QuoteOriginally posted by: DogonMatrixMostly misinformed point of view.I strongly disagree. I have graduate degrees in both engineering (mechanical & chemical) and economics and I have also worked extensively in both areas. So I could confidently claim that I have been on "both sides of the fence." Can you say the same about yourself?QuoteOriginally posted by: DogonMatrixFirst thing, option pricing belongs to the field of financial theory or mathematical finance, not econometrics. You can have to solve some econometrics problems related to option pricing like estimating the parameters of a stochastic vol models, but the two are distinct.Option pricing is NOW a part of mathematical finance, after the development of Black-Scholes. Look at how equities and the risk premium are priced via APT. For this you can refer to many of Fama's well-cited works, among many others. From this, also, it's not difficult to conclude that, in the absence of some form of underlying rule or law (i.e. which may be represented by, let's say, some sort of a pde) econometrics is still the norm in many areas of finance.QuoteOriginally posted by: DogonMatrixSecond thing, I can not think of one methodology developed in engineering that is useful today in finance. The only example that may come to mind is kalman filter or frequency domain type of estimation methodology, but they become useful only once one has translated them in econometrics terms.Engineering grew out of physics and, admittedly, it could be classified as applied physics. For example, while physicists are concerned about statistical thermodynamics, engineers are more involved in its continuum form, which is classical thermodynamics. Do you know what the heat, the viscous diffusion or the soil consolidation equations are? They are all the diffusion equation, which forms the very logic behind Black Scholes. These equations, along with neural networks, Laplace transforms, Fourier transforms, etc., are all part of the everyday language in engineering. If you claim that, except the Kalman Filter and frequency domain estimation, engineering has had little impact on finance, I suggest you go read some books outside your area of expertise.QuoteOriginally posted by: DogonMatrixThird thing, econometrics is not hung up on testing, but rather on the significance of the relationships that are estimated. Without property and results related to statistical distributions I really don't see how one can choose one parameterization of a relationship over another. To me, a tool that allows you to choose one parameter over another (i.e. which one is more significant) is nothing but a testing tool. QuoteOriginally posted by: DogonMatrixFourth thing, linear models are usually favored by practitioners over non linear ones, just because practitioners favor parsimonious models. But academia has moved to and studied more complex non-linear models for more than 20 years ( where they perform well, and can be estimated in a robust fashion). It doesn't matter how complicated things can become in econometrics. You could make the equations nonlinear and increase the number of independent parameters from 6 to 26. At the end what counts is the lack of a governing law. For example, in dynamics you have F=ma; in solid mechanics you have Hook's law, which relates the applied force to deformation; in thermodynamics you have conservation of mass and energy; Brownian motion is governed by the diffusion equation, etc. I just fail to see any underlying rule that is applied in econometrics, except for choosing as many parameters as possible and massaging the equations to the point of getting a good fit.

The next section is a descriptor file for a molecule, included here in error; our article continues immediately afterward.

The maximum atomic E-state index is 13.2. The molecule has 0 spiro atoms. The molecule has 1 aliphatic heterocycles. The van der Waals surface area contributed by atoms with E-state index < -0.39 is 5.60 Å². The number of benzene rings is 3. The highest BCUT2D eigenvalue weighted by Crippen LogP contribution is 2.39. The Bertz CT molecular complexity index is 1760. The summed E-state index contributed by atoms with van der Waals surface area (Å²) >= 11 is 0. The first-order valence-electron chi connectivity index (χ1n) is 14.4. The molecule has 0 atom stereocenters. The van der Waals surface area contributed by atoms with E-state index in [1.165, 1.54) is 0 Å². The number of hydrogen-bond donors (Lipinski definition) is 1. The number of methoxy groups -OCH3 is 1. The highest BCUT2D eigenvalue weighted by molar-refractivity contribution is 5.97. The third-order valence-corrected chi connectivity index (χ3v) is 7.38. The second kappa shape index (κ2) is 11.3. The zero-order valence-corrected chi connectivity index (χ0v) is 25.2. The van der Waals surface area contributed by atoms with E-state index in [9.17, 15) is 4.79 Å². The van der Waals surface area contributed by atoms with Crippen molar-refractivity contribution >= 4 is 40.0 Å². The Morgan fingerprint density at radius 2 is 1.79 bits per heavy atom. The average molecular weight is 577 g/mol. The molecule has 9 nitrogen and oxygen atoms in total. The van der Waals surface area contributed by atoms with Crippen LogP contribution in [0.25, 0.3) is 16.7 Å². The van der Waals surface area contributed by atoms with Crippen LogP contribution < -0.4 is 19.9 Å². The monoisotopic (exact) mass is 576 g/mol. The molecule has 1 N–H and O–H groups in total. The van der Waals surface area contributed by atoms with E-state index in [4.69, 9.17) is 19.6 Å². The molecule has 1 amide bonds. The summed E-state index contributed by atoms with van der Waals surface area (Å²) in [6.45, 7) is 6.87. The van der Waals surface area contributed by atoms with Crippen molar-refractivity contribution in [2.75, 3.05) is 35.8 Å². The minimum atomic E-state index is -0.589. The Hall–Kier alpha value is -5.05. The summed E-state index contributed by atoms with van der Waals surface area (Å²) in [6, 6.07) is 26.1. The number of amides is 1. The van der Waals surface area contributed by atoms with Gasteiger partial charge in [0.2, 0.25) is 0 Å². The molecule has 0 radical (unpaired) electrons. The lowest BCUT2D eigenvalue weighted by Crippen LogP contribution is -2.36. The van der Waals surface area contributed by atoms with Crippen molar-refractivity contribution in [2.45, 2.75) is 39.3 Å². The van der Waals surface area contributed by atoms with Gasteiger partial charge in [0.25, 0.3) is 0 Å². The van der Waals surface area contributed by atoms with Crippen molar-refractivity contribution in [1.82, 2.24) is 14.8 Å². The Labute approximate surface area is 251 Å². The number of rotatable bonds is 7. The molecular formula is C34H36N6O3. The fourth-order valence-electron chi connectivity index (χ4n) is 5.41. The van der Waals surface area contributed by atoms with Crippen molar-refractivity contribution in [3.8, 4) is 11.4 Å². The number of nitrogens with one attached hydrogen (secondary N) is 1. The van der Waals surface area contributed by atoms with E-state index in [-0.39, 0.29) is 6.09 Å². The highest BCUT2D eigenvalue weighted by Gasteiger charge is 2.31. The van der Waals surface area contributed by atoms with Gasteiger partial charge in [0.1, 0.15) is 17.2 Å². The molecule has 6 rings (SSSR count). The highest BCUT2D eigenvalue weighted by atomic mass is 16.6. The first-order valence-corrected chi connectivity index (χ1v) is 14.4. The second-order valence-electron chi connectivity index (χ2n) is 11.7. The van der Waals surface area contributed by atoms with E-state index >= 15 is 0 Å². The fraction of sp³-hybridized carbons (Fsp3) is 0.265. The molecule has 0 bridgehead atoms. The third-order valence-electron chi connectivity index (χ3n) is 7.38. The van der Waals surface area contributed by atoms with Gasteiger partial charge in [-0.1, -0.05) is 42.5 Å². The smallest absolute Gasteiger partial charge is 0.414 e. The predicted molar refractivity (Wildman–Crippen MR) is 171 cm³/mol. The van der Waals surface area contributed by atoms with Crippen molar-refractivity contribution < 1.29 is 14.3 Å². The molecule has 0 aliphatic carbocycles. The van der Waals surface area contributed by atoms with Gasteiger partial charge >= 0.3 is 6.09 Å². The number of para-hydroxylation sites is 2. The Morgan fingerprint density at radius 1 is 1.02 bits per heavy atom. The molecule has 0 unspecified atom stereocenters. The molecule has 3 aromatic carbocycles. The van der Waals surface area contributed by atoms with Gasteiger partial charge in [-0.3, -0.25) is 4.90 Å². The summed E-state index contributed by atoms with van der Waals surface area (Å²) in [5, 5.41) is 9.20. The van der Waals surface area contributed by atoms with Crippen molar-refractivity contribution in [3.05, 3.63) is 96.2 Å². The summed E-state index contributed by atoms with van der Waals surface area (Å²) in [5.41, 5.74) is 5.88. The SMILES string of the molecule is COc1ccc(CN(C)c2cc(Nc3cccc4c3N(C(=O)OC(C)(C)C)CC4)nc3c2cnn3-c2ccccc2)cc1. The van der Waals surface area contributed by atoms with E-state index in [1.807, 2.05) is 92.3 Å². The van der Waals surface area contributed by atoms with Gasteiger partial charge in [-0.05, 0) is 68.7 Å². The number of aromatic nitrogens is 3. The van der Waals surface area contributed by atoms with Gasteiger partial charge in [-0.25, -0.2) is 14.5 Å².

- DogonMatrix